About fifteen minutes later the teacher came back over to me and asked me why I hadn’t spoken to the director. I tried to explain that I hadn’t known and I was sorry, at which point he also backed off.
I didn’t really know what to do at that point. I didn’t really want to leave, but was beginning to think that’s what I needed to do, but at the same time no one seemed to expect me to leave or had told or asked me to go.
Another five or ten minutes passed and the teacher finally pulled Yosenka aside and I tried to hear what he was saying but didn’t catch much of it. She came back over she was very quiet and I asked if she was okay. She said yes and then quietly explained that I needed to go back to the house. I nodded and smiled, hoping I hadn’t gotten her into too much trouble, said goodbye to the teacher and class and dipped out.
When I got back to the house I explained to Christina that I wasn’t sure exactly what had happened, but I thought it had to do with a lack of communication between me and the school director. I told her I didn’t mind/was worried about it, but that I didn’t want to have gotten Yosenka into trouble. Christina seemed to brush the entire thing off so I guess I’ll wait until Yosenka comes home to see if it’s ok.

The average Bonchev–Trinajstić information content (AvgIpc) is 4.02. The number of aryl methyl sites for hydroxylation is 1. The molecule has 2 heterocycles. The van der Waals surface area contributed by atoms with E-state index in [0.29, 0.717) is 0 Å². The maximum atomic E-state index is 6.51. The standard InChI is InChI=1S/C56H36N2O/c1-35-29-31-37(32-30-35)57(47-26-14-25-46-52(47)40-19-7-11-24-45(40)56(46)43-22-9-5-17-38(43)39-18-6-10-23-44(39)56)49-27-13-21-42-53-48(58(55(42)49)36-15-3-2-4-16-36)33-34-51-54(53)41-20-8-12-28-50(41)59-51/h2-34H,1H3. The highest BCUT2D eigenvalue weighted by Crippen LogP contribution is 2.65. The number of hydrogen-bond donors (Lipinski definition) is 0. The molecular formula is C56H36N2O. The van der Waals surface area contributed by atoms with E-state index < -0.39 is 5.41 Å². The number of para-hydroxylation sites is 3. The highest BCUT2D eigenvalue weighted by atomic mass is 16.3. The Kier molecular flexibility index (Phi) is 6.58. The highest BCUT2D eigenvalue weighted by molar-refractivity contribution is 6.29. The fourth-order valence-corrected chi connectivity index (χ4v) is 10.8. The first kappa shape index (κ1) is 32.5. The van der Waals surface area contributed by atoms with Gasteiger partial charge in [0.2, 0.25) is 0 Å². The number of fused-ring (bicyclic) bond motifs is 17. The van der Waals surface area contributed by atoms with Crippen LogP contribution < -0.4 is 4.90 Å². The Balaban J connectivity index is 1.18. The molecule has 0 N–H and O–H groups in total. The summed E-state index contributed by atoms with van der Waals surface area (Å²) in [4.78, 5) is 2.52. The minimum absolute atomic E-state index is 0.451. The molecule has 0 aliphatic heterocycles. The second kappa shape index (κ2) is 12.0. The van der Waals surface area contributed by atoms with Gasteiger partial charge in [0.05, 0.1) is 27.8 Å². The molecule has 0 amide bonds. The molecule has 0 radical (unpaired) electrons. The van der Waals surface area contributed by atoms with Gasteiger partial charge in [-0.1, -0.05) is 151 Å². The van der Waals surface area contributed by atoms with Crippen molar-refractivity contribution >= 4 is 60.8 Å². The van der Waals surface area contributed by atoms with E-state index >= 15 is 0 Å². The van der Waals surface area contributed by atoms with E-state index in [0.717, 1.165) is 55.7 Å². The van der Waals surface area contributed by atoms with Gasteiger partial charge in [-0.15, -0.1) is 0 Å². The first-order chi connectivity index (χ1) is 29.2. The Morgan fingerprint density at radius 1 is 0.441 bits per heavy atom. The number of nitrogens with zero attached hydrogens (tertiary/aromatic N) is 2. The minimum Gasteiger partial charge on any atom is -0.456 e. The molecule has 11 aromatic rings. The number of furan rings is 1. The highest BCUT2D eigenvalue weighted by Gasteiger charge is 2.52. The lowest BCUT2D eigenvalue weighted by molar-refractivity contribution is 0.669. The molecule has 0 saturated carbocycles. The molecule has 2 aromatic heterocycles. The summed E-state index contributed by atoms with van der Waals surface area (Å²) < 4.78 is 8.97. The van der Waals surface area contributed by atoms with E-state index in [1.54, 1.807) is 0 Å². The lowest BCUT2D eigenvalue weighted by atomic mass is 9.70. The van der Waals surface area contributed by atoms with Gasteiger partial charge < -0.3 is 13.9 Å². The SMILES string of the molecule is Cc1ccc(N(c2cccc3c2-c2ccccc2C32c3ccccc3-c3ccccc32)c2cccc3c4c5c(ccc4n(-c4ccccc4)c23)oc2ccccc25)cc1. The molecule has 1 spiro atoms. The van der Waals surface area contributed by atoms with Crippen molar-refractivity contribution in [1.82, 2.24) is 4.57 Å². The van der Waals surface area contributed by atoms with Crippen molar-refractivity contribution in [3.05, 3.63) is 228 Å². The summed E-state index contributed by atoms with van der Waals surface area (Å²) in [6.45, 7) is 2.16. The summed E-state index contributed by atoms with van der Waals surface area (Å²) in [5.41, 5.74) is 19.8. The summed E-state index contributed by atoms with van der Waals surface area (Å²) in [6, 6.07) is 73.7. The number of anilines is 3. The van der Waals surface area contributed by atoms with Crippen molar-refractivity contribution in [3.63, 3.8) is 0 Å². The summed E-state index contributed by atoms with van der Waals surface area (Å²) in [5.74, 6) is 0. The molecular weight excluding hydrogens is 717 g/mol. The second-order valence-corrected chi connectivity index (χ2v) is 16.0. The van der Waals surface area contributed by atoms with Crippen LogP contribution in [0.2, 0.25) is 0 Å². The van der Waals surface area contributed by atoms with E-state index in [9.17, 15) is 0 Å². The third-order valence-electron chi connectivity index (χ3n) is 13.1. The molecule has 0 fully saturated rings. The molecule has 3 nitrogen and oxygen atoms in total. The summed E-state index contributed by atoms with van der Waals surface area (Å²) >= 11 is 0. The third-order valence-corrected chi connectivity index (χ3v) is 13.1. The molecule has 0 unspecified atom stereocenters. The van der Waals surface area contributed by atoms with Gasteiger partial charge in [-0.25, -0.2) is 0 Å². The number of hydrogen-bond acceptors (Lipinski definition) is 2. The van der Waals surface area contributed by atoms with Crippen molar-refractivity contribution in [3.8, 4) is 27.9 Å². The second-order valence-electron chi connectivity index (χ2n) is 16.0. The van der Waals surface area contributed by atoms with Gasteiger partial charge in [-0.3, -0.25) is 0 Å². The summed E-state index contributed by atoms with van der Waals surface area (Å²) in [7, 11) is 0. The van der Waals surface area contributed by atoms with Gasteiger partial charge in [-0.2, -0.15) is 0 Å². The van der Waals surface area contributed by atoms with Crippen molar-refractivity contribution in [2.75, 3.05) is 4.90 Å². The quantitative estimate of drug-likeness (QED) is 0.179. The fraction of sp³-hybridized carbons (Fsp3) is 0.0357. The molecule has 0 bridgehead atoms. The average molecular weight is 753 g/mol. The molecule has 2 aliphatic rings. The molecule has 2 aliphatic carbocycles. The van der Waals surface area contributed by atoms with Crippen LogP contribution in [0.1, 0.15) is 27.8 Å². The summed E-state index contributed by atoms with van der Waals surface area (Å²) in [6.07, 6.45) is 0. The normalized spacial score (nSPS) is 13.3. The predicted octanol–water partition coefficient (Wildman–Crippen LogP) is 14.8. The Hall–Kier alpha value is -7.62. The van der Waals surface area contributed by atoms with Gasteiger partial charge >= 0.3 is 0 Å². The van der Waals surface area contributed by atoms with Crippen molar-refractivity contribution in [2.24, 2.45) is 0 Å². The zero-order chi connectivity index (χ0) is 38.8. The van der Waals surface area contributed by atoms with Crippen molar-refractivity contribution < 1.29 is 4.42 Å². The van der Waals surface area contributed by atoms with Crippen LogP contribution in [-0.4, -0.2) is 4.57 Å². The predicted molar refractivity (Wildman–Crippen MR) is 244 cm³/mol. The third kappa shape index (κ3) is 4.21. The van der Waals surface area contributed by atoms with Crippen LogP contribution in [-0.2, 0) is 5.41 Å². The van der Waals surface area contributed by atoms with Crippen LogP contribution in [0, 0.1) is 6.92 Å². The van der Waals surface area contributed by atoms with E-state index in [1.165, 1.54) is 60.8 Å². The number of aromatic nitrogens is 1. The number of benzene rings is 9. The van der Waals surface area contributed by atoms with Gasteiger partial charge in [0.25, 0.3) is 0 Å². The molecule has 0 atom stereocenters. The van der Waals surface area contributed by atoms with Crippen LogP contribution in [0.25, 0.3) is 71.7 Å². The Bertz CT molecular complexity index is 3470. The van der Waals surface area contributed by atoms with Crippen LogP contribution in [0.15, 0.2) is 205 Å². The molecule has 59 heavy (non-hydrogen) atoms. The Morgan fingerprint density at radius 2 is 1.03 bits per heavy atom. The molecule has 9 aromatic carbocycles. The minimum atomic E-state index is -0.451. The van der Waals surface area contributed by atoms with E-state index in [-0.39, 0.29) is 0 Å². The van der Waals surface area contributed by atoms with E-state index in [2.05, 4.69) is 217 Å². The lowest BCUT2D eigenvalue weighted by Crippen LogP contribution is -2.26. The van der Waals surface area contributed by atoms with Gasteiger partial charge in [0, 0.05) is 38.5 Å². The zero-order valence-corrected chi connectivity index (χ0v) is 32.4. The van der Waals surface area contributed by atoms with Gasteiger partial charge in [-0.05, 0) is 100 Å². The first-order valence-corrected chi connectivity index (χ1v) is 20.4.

Although, Christina might have brushed the entire thing off because there were eighty people sitting in her front yard. Either medical personal or people waiting to be seen. I’d known they were going to have a clinic on Monday, but I’d honestly expected one or two doctors from Santo Domingo and that it wouldn’t be very big.
I was wrong. It was big.
The number of doctors and other medical personal outweighed the people waiting, which is probably a good thing for the patients. I asked around and there were about 76 medical staff at Christina’s house, which was about half of the traveling brigade. And by the end of the day, 83 patients had been seen.
The medical staff were everywhere, inside the side part of the house, under both outer awnings, and even stationed under the awning directly in front of Christina’s door. It was raining, so that might have been part of why they were stationed how they were, but something tells me that it is fairly normal for them to be set up this way.
The traveling brigade is part of the University of Kentucky and Ecuadorian students who acted as translators. They take part in this brigade every few months and visit the same Tsa’chila communities year after year. Several of the medical team had taken part in the brigade before and said the best part was seeing some of the same people again.
The day closed with a cultural presentation that was fascinating, not only because it was interesting, but also to watch the reactions of the ‘volunt-tourists.’ It was particularly fun to watch the medical team leave in their tour bus and spent the rest of the evening with several of the local girls learning phrases from the Tsa’chila language.
Next: I interview a new friend's abuela about her knowledge of indigenous plants as medicine.
My name is Hunter and this the blog of my worldwide adventures. The purpose of this blog is to show that you can be a traveler, not just a tourist.